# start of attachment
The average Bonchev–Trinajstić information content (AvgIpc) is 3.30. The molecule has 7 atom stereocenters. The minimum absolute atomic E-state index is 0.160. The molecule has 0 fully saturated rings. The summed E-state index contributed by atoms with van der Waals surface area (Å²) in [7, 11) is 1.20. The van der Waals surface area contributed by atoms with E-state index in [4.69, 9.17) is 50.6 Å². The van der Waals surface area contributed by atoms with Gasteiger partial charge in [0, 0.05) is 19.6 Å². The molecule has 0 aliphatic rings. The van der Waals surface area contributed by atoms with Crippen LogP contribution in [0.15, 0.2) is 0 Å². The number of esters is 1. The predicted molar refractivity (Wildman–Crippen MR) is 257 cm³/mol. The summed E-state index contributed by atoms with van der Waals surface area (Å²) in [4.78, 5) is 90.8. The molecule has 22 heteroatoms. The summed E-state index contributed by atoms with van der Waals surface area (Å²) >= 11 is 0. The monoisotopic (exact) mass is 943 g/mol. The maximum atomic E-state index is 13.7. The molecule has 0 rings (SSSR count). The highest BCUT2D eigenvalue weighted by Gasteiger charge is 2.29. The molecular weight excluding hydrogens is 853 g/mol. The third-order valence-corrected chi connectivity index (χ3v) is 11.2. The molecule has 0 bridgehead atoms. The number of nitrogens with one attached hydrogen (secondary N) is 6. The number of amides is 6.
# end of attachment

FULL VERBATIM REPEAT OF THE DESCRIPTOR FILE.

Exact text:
The average Bonchev–Trinajstić information content (AvgIpc) is 3.30. The molecule has 7 atom stereocenters. The minimum absolute atomic E-state index is 0.160. The molecule has 0 fully saturated rings. The summed E-state index contributed by atoms with van der Waals surface area (Å²) in [7, 11) is 1.20. The van der Waals surface area contributed by atoms with E-state index in [4.69, 9.17) is 50.6 Å². The van der Waals surface area contributed by atoms with Gasteiger partial charge in [0, 0.05) is 19.6 Å². The molecule has 0 aliphatic rings. The van der Waals surface area contributed by atoms with Crippen LogP contribution in [0.15, 0.2) is 0 Å². The number of esters is 1. The predicted molar refractivity (Wildman–Crippen MR) is 257 cm³/mol. The summed E-state index contributed by atoms with van der Waals surface area (Å²) in [4.78, 5) is 90.8. The molecule has 22 heteroatoms. The summed E-state index contributed by atoms with van der Waals surface area (Å²) >= 11 is 0. The monoisotopic (exact) mass is 943 g/mol. The maximum atomic E-state index is 13.7. The molecule has 0 rings (SSSR count). The highest BCUT2D eigenvalue weighted by Gasteiger charge is 2.29. The molecular weight excluding hydrogens is 853 g/mol. The third-order valence-corrected chi connectivity index (χ3v) is 11.2. The molecule has 0 bridgehead atoms. The number of nitrogens with one attached hydrogen (secondary N) is 6. The number of amides is 6.